While there are definitions for what constitutes a recession, for example, an individual may have a very good sense of personally being in one before anyone else recognizes or confirms its existence.
Certainly, there's also a distinction between a depression and a recession, but it's not really necessary to know the details, because you'll probably know when you've transitioned from one to another.
The same is probably true when thinking about the difference between a market crash and a market correction. While people may not agree on a standard definition of what constitutes either, a look at your own portfolio balance can be all the definition that you need.
I've been waiting, even hoping for a correction for over two months now. That hoping came to a crescendo as a covered option writer with the expiration of many May 2013 contracts and finding more cash than I would have liked faced with the aspects of either being re-invested at a top or sitting idly.
Then came Federal Reserve Chairman Ben Bernanke's congressional testimony and the mixed signals people perceived. Was it tapering or not tapering? Was it now or later?
What came as a result was what some called a "Key Reversal Day." That is a day when the market reaches new highs and then suddenly reverses to go even lower than the previous day's low. It's thought that the greater the range of movement and the greater the trading volume the more reliable of an indicator is the reversal.
On both counts the aftermath of the reaction to Bernanke's words, or as the "Bond King" Bill Gross of PIMCO called "talking out of both sides of his mouth" was significant.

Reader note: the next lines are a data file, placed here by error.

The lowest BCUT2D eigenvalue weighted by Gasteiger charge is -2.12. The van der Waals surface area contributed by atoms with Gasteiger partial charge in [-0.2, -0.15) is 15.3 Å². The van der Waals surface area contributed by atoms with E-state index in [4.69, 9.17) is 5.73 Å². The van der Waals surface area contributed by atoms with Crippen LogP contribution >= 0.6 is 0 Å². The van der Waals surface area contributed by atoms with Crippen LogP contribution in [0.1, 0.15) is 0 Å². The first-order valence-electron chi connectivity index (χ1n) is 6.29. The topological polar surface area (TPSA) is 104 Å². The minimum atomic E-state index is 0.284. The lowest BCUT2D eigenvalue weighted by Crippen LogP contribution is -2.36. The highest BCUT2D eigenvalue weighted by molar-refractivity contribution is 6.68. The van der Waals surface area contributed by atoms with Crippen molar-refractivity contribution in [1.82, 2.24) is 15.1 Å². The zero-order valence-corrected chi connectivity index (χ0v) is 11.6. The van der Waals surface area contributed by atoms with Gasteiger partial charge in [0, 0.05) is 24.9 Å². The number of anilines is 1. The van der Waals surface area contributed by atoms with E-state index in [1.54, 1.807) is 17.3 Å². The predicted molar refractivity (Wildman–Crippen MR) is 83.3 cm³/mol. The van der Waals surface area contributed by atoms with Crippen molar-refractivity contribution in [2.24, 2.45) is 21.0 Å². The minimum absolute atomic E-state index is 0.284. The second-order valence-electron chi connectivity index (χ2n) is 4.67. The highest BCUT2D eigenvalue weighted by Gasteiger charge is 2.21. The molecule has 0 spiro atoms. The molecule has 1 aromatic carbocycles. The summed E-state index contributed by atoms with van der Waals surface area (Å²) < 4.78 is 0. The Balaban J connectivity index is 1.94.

Was that the beginning of the long overdue correction? After all we are now in the 52nd month of the current bull run, which has been the duration of the past two.
With news that the Japanese market lost more than 7% overnight following our own key reversal day was the sense that the correction may take on crash-like qualities, but instead our own markets almost had another key reversal day, but this time in the other direction. After an early 150-point drop and subsequent recovery all that was missing was to have exceeded the previous day's high point.
Correction? Crash? That was so yesterday. It's time to move on, dummy
While hopeful that some kind of correction might bring some meaningful opportunities to pick up some bargains, the correction was too shallow and the correction to the correction was too quick.
So this week is more of the same. Nearly 50% cash and no place to go other than to be mindful of a great 1995 article by Herb Greenberg that has some very timeless investing advice in the event of a crash, having drawn upon some Warren Buffett, Bob Stovall and Jeremy Siegel wisdom.
As usual, the week's potential stock selections are classified as being in Traditional, Double Dip Dividend, Momentum or the "PEE" category (see details).
Already owning shares of both Deere (DE) and Caterpillar (CAT), as I often do, a frequent companion is their more volatile counter-part, Joy Global (JOY). Always sensitive to news regarding the Chinese economy, Joy Global reports earnings this week, as well, which certainly adds to its risk profile. Most recently the news coming out of China has pointed toward slowing growth, although historically the Chinese data have demonstrated as much ability to contradict themselves longitudinally as the US data. I believe bad news is already incorporated into the current prices of the heavy machinery sector and all three of these companies are trading within a long established price range that provides me some level of comfort, even in a declining market. For that reason, I may also add shares of Deere, particularly if it approaches $85.